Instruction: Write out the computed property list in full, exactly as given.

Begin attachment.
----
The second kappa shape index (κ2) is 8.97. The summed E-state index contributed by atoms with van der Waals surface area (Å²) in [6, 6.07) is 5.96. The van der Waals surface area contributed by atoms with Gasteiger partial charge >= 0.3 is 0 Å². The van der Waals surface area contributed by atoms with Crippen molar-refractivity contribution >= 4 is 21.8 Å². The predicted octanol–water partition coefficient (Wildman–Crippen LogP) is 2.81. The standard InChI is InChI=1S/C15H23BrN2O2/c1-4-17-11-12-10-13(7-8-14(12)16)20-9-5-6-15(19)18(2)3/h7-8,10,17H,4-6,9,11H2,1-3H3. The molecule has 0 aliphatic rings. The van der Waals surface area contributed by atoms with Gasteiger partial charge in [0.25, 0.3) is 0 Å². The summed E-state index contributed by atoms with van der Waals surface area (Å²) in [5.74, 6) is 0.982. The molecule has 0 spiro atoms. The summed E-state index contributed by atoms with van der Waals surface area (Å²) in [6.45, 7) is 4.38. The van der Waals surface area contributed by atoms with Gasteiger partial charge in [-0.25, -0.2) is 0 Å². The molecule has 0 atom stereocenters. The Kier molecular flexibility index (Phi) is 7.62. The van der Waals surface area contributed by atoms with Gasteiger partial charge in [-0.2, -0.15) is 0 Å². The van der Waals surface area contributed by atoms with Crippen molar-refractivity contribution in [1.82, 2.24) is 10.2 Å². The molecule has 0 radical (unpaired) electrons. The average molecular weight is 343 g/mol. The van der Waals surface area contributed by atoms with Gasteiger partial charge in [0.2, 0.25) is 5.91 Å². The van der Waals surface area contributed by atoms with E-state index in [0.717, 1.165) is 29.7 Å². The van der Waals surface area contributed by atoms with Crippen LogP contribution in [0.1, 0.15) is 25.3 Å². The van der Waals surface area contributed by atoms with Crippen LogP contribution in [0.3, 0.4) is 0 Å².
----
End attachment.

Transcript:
The second kappa shape index (κ2) is 8.97. The summed E-state index contributed by atoms with van der Waals surface area (Å²) in [6, 6.07) is 5.96. The van der Waals surface area contributed by atoms with Gasteiger partial charge >= 0.3 is 0 Å². The van der Waals surface area contributed by atoms with Crippen molar-refractivity contribution >= 4 is 21.8 Å². The predicted octanol–water partition coefficient (Wildman–Crippen LogP) is 2.81. The standard InChI is InChI=1S/C15H23BrN2O2/c1-4-17-11-12-10-13(7-8-14(12)16)20-9-5-6-15(19)18(2)3/h7-8,10,17H,4-6,9,11H2,1-3H3. The molecule has 0 aliphatic rings. The van der Waals surface area contributed by atoms with Gasteiger partial charge in [0.25, 0.3) is 0 Å². The summed E-state index contributed by atoms with van der Waals surface area (Å²) in [5.74, 6) is 0.982. The molecule has 0 spiro atoms. The summed E-state index contributed by atoms with van der Waals surface area (Å²) in [6.45, 7) is 4.38. The van der Waals surface area contributed by atoms with Gasteiger partial charge in [-0.25, -0.2) is 0 Å². The molecule has 0 atom stereocenters. The Kier molecular flexibility index (Phi) is 7.62. The van der Waals surface area contributed by atoms with Gasteiger partial charge in [-0.2, -0.15) is 0 Å². The van der Waals surface area contributed by atoms with Crippen molar-refractivity contribution in [1.82, 2.24) is 10.2 Å². The molecule has 0 radical (unpaired) electrons. The average molecular weight is 343 g/mol. The van der Waals surface area contributed by atoms with Gasteiger partial charge in [0.2, 0.25) is 5.91 Å². The van der Waals surface area contributed by atoms with E-state index in [0.717, 1.165) is 29.7 Å². The van der Waals surface area contributed by atoms with Crippen LogP contribution in [0.1, 0.15) is 25.3 Å². The van der Waals surface area contributed by atoms with Crippen LogP contribution in [0.3, 0.4) is 0 Å².